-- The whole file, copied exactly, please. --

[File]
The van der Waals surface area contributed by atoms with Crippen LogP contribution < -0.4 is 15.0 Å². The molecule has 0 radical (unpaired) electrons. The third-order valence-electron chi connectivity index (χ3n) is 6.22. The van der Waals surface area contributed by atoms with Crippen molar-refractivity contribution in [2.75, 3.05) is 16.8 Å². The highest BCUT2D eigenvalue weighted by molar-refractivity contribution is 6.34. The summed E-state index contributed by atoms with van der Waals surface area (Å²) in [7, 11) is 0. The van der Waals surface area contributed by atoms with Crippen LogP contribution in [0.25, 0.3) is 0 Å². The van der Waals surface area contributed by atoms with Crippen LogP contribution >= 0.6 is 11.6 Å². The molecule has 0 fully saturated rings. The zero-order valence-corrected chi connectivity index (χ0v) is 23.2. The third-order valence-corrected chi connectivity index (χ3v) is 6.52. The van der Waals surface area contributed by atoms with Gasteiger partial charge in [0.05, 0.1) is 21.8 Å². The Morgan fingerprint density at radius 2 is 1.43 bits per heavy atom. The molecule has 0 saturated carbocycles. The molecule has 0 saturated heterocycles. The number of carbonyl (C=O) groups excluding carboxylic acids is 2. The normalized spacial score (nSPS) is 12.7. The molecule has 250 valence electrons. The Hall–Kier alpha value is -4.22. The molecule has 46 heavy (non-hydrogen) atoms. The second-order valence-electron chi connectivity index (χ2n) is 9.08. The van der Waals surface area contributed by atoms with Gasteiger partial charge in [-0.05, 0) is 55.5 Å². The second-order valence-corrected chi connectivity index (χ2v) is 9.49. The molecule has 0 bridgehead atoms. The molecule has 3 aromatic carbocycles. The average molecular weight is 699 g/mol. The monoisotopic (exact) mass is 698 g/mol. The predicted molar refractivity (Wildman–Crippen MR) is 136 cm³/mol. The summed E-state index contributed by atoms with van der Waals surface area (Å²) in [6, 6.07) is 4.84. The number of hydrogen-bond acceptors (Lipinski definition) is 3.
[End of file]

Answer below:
The van der Waals surface area contributed by atoms with Crippen LogP contribution < -0.4 is 15.0 Å². The molecule has 0 radical (unpaired) electrons. The third-order valence-electron chi connectivity index (χ3n) is 6.22. The van der Waals surface area contributed by atoms with Crippen molar-refractivity contribution in [2.75, 3.05) is 16.8 Å². The highest BCUT2D eigenvalue weighted by molar-refractivity contribution is 6.34. The summed E-state index contributed by atoms with van der Waals surface area (Å²) in [7, 11) is 0. The van der Waals surface area contributed by atoms with Crippen LogP contribution in [0.25, 0.3) is 0 Å². The van der Waals surface area contributed by atoms with Crippen LogP contribution >= 0.6 is 11.6 Å². The molecule has 0 fully saturated rings. The zero-order valence-corrected chi connectivity index (χ0v) is 23.2. The third-order valence-corrected chi connectivity index (χ3v) is 6.52. The van der Waals surface area contributed by atoms with Gasteiger partial charge in [0.05, 0.1) is 21.8 Å². The Morgan fingerprint density at radius 2 is 1.43 bits per heavy atom. The molecule has 0 saturated carbocycles. The molecule has 0 saturated heterocycles. The number of carbonyl (C=O) groups excluding carboxylic acids is 2. The normalized spacial score (nSPS) is 12.7. The molecule has 250 valence electrons. The Hall–Kier alpha value is -4.22. The molecule has 46 heavy (non-hydrogen) atoms. The second-order valence-electron chi connectivity index (χ2n) is 9.08. The van der Waals surface area contributed by atoms with Gasteiger partial charge in [-0.05, 0) is 55.5 Å². The second-order valence-corrected chi connectivity index (χ2v) is 9.49. The molecule has 0 bridgehead atoms. The molecule has 3 aromatic carbocycles. The average molecular weight is 699 g/mol. The monoisotopic (exact) mass is 698 g/mol. The predicted molar refractivity (Wildman–Crippen MR) is 136 cm³/mol. The summed E-state index contributed by atoms with van der Waals surface area (Å²) in [6, 6.07) is 4.84. The number of hydrogen-bond acceptors (Lipinski definition) is 3.